Antimicrobial and anti-biofilm effects of carotenoid pigment extracted from Rhodotorula glutinis strain on food-borne bacteria
Background and Objectives: Carotenoid pigments are among the most important pigments and have many applications in various food, cosmetics, hygiene industries and biotechnology. These pigments are produced by plants and microorganisms including Rhodotorula spp. This research intended to study the antimicrobial and antibiofilm effects of the carotenoid pigment from Rhodotorula glutinis on food spoilage bacteria (Staphylococcus aureus and Salmonella Typhimurium).
Materials and Methods: The R. glutinis was isolated from milk samples of cows with mastitis and ITS sequence-based typing was performed on them. After extracting the pigment from R. glutinis, its purity was examined using thin-layer chromatography. Following that, the broth microdilution method was used to evaluate antimicrobial effects of the pigment and MtP assay and subsequently scanning electron microscopy were used to assess the antibiofilm effects. In addition, the sub-MIC effects of the pigment on expression of quorum-sensing (QS) genes in S. Typhimurium isolates (sdiA and luxS) and S. aureus isolates (hld) were studied. Finally, the degree of toxicity of the pigment was analyzed using the MTT assay.
Results: ITS sequence analysis of R. glutinis revealed that the recently separated isolates exhibited strong differences with the strains recorded in NCBI database in genetic structure. The pigment produced by R. glutinis had strong antimicrobial effects and its mean MIC against S. Typhimurium isolates (17.0 μl.ml-1) was higher than the mean MIC against the S. aureus isolates (4.1 μl.ml-1). Electron microscope images and real-time observations indicated that the sub-MIC values of the pigment suppressed biofilm formation by suppressing expression of QS genes. In addition, the mentioned pigment at high MIC concentrations did not have toxic effects on Vero cells.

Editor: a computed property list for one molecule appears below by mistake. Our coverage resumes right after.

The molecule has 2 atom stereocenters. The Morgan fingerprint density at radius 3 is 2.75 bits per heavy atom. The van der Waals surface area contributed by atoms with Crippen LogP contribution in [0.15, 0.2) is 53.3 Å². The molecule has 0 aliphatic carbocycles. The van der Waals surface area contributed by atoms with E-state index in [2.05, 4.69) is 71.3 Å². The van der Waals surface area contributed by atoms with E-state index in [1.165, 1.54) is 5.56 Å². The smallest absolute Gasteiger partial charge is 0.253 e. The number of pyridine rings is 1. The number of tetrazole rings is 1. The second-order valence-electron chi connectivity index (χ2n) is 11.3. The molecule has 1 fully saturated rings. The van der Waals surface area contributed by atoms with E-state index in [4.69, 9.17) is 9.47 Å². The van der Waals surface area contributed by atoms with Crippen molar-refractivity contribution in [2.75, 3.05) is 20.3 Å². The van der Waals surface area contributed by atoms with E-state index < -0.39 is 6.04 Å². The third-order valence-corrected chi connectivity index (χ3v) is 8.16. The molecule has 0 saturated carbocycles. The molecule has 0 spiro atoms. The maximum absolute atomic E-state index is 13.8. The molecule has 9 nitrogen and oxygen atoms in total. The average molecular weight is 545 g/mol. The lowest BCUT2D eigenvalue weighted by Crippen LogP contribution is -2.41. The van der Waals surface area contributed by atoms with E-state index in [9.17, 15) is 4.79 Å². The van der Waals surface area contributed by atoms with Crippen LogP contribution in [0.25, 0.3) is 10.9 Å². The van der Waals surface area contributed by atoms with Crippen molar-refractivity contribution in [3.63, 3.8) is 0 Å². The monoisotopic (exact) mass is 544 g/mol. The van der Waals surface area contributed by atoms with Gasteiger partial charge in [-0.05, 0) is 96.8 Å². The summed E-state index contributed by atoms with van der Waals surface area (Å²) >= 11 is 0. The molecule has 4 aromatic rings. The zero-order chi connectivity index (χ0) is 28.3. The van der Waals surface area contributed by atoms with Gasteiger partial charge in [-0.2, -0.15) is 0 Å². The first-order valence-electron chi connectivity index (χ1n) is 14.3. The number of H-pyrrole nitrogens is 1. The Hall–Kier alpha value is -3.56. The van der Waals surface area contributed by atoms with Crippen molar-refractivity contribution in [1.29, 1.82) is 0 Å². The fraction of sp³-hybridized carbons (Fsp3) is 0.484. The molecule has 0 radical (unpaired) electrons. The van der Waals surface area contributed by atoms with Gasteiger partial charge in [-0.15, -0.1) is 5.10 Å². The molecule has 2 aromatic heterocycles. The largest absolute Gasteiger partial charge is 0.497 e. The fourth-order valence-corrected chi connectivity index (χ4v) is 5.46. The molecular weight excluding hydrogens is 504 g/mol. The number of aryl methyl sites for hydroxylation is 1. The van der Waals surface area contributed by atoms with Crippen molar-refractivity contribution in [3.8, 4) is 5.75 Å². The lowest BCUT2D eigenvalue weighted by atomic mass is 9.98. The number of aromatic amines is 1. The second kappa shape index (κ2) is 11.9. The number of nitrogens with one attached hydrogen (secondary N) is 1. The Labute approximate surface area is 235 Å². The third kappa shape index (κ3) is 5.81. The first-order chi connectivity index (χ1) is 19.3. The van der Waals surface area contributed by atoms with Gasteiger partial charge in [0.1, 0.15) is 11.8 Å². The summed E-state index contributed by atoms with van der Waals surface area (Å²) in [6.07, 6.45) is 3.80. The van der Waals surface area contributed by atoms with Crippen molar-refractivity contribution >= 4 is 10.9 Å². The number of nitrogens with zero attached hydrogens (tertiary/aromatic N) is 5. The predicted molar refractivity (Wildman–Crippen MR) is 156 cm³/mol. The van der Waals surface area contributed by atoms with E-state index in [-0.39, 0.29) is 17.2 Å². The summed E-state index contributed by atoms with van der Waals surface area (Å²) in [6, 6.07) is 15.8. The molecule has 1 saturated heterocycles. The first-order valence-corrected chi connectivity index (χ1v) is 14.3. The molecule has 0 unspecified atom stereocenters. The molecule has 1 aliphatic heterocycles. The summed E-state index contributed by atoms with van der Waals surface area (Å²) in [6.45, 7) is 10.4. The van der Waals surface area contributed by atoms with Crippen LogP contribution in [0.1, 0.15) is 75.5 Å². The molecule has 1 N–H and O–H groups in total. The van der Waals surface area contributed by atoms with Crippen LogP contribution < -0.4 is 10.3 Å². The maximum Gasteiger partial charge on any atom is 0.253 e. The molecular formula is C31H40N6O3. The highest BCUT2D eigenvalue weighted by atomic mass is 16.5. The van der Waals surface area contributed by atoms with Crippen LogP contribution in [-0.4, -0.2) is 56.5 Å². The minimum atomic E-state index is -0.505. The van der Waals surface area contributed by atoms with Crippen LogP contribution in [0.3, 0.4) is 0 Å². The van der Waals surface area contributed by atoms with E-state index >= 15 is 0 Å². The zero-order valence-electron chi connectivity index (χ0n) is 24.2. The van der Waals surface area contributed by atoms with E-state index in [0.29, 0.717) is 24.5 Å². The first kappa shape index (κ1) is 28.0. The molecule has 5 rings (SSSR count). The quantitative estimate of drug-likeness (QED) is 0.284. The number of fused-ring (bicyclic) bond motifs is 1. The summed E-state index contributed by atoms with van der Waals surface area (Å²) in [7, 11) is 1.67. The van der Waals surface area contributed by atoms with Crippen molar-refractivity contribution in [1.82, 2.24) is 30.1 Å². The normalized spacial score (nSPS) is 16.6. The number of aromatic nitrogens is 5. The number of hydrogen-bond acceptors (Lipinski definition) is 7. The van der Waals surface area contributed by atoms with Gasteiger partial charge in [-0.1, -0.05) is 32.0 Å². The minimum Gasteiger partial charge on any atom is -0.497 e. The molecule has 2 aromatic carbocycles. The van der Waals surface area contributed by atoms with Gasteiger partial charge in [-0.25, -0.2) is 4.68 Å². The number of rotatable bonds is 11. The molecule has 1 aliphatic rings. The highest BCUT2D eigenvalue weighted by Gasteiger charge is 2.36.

Conclusion: This research suggests that R. glutinis pigment is effective in destroying the planktonic form of food spoilage bacteria and degrading food spoilage biofilm-forming bacteria. Moreover, considering the low toxicity level of R. glutinis pigment for eukaryotic cells, we can suggest its use as a natural antibacterial preservative in various food materials.
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|Issue||Vol 15 No 1 (2023)|
|Rhodotorula glutinis; Food-borne bacteria; Carotenoid pigment; Quorum sensing; Anti-biofilm|
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